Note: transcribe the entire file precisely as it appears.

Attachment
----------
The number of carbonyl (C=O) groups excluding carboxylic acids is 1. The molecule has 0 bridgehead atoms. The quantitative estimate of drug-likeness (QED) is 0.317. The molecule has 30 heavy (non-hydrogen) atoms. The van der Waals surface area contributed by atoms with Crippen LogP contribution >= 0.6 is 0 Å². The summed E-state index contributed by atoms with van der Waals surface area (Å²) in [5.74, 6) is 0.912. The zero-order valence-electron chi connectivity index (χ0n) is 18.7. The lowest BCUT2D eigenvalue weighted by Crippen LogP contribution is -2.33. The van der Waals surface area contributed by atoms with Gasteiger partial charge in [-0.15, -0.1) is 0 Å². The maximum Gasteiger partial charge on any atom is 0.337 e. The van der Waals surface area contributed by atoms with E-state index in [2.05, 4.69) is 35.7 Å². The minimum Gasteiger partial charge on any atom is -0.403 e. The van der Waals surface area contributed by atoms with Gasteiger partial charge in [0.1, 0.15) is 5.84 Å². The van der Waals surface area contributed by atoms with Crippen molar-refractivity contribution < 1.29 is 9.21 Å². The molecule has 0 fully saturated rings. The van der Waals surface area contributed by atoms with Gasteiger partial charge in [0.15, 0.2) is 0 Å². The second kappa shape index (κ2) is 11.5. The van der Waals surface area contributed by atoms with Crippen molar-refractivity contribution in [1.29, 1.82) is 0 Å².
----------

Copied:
The number of carbonyl (C=O) groups excluding carboxylic acids is 1. The molecule has 0 bridgehead atoms. The quantitative estimate of drug-likeness (QED) is 0.317. The molecule has 30 heavy (non-hydrogen) atoms. The van der Waals surface area contributed by atoms with Crippen LogP contribution >= 0.6 is 0 Å². The summed E-state index contributed by atoms with van der Waals surface area (Å²) in [5.74, 6) is 0.912. The zero-order valence-electron chi connectivity index (χ0n) is 18.7. The lowest BCUT2D eigenvalue weighted by Crippen LogP contribution is -2.33. The van der Waals surface area contributed by atoms with Gasteiger partial charge in [-0.15, -0.1) is 0 Å². The maximum Gasteiger partial charge on any atom is 0.337 e. The van der Waals surface area contributed by atoms with E-state index in [2.05, 4.69) is 35.7 Å². The minimum Gasteiger partial charge on any atom is -0.403 e. The van der Waals surface area contributed by atoms with Gasteiger partial charge in [0.1, 0.15) is 5.84 Å². The van der Waals surface area contributed by atoms with Crippen molar-refractivity contribution < 1.29 is 9.21 Å². The molecule has 0 fully saturated rings. The van der Waals surface area contributed by atoms with Gasteiger partial charge in [0.15, 0.2) is 0 Å². The second kappa shape index (κ2) is 11.5. The van der Waals surface area contributed by atoms with Crippen molar-refractivity contribution in [1.29, 1.82) is 0 Å².